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Logo of nihpaAbout Author manuscriptsSubmit a manuscriptHHS Public Access; Author Manuscript; Accepted for publication in peer reviewed journal;
Gynecol Oncol. Author manuscript; available in PMC 2013 December 23.
Published in final edited form as:
PMCID: PMC3870479

Multicenter phase II trial of topotecan, cisplatin and bevacizumab for recurrent or persistent cervical cancer[star]



We evaluated the activity and safety of the combination of topotecan, cisplatin and bevacizumab in patients with recurrent or persistent carcinoma of the cervix.


Eligible patients had persistent or recurrent cervical cancer not amenable to curative intent treatment. No prior chemotherapy for recurrence was allowed. Treatment consisted of cisplatin 50 mg/m2 day 1, topotecan 0.75 mg/m2 days 1,2 and 3 and bevacizumab 15 mg/kg day 1 every 21 days until disease progression or limiting toxicity. The primary endpoint was progression free survival at 6 months. We explored PET/CT as a potential early indicator of response to therapy.


Twenty-seven eligible patients received a median of 3 treatment cycles (range, 1–19). Median fallow-up was 10 months (range, 1.7–33.4). The 6-month PFS was 59% (80% CI: 46-70%). in 26 evaluable patients, we observed 1 CR (4%; 80% CI: 0.4–14%) and 8 PR (31%; 80% CI: 19–45%) lasting a median of 4.4 months. Ten patients had SD (39%; 80% CI: 25–53%) with median duration of 2.2 months. Median PFS was 7.1 months (80%; CI: 4.7–10.1) and median OS was 13.2 months (80% CI: 8.0–15.4). All patients were evaluated for toxicity. Grade 3–4 hematologic toxicity was common (thrombocytopenia 82% leukopenia 74%, anemia 63%, neutropenia 56%). Most patients (78%) required unanticipated hospital admissions for supportive care and/or management of toxicities.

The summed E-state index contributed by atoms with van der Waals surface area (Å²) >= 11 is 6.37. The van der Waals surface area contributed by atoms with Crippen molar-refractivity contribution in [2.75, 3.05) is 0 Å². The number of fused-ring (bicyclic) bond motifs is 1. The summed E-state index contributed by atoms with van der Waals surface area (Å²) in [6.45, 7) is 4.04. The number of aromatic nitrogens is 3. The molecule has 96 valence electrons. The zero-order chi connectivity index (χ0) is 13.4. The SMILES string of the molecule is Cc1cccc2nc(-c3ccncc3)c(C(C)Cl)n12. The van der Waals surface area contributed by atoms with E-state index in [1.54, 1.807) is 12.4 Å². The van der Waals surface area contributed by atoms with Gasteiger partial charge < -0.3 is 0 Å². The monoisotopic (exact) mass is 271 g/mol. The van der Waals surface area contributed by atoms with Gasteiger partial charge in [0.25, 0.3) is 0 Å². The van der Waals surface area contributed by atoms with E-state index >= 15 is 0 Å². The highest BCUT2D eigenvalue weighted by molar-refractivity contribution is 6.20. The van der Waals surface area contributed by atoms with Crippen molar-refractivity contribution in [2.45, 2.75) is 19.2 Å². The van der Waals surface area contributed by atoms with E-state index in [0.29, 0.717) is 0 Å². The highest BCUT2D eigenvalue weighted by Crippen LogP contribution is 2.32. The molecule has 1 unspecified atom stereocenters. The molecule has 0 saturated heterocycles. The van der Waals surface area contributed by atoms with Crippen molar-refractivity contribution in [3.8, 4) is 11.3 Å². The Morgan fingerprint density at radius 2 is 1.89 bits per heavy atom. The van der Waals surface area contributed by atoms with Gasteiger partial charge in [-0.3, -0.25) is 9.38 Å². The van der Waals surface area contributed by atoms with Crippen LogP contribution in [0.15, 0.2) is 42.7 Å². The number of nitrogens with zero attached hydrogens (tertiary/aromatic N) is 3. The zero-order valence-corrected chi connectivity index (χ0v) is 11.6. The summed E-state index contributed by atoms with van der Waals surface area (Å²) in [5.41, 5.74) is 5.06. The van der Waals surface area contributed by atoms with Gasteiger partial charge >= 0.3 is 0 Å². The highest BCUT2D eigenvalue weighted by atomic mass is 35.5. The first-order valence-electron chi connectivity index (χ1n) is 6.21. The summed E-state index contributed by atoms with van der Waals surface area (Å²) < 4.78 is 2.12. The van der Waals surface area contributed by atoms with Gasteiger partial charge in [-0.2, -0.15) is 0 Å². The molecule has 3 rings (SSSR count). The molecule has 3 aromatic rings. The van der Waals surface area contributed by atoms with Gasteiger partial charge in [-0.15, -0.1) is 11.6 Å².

The addition of bevacizumab to topotecan and cisplatin results in an active but highly toxic regimen. Future efforts should focus on identification of predictive biomarkers of prolonged response and regimen modifications to minimize toxicity.

Keywords: Ceivical cancer, Chemotherapy, Topotecan, Cisplatin, Bevacizumab, PET/CT


Cervical cancer remains the third most common and the fourth most lethal cancer in females worldwide [1]. In the United States, it is estimated that 12,170 women were diagnosed and 4,220 women died from cervical cancer in 2012 [2].

Despite survival improvement since the introduction of chemo-radiatiort. the prognosis for patients with cervical cancer remains poor. Failure rates approach 15–30% for patients with stage I–II disease and increases to 40–60% for those with stage III tumors [36]. Only 10% of patients with recurrent disease respond to therapy and are alive at 5 years [3,7].